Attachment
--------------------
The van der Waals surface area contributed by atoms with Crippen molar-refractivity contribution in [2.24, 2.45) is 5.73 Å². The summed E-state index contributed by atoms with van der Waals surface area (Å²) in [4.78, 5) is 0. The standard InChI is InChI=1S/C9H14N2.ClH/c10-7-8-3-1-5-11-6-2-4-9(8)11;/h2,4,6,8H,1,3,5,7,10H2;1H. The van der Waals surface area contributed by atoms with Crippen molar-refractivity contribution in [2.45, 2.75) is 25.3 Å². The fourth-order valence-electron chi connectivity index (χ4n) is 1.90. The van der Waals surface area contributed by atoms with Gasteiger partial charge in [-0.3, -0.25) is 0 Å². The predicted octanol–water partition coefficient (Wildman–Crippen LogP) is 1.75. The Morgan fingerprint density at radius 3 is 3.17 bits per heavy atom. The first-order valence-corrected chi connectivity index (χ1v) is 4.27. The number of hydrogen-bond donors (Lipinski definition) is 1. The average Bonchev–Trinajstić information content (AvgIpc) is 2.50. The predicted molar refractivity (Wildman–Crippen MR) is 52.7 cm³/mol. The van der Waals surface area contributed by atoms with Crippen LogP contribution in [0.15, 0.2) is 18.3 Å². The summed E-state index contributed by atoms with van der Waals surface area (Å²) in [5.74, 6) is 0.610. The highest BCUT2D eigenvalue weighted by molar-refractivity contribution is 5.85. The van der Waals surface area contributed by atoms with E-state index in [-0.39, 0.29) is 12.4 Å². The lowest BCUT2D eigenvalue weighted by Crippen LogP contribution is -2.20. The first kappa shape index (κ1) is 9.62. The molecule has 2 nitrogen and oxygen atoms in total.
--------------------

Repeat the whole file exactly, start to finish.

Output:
The van der Waals surface area contributed by atoms with Crippen molar-refractivity contribution in [2.24, 2.45) is 5.73 Å². The summed E-state index contributed by atoms with van der Waals surface area (Å²) in [4.78, 5) is 0. The standard InChI is InChI=1S/C9H14N2.ClH/c10-7-8-3-1-5-11-6-2-4-9(8)11;/h2,4,6,8H,1,3,5,7,10H2;1H. The van der Waals surface area contributed by atoms with Crippen molar-refractivity contribution in [2.45, 2.75) is 25.3 Å². The fourth-order valence-electron chi connectivity index (χ4n) is 1.90. The van der Waals surface area contributed by atoms with Gasteiger partial charge in [-0.3, -0.25) is 0 Å². The predicted octanol–water partition coefficient (Wildman–Crippen LogP) is 1.75. The Morgan fingerprint density at radius 3 is 3.17 bits per heavy atom. The first-order valence-corrected chi connectivity index (χ1v) is 4.27. The number of hydrogen-bond donors (Lipinski definition) is 1. The average Bonchev–Trinajstić information content (AvgIpc) is 2.50. The predicted molar refractivity (Wildman–Crippen MR) is 52.7 cm³/mol. The van der Waals surface area contributed by atoms with Crippen LogP contribution in [0.15, 0.2) is 18.3 Å². The summed E-state index contributed by atoms with van der Waals surface area (Å²) in [5.74, 6) is 0.610. The highest BCUT2D eigenvalue weighted by molar-refractivity contribution is 5.85. The van der Waals surface area contributed by atoms with E-state index in [-0.39, 0.29) is 12.4 Å². The lowest BCUT2D eigenvalue weighted by Crippen LogP contribution is -2.20. The first kappa shape index (κ1) is 9.62. The molecule has 2 nitrogen and oxygen atoms in total.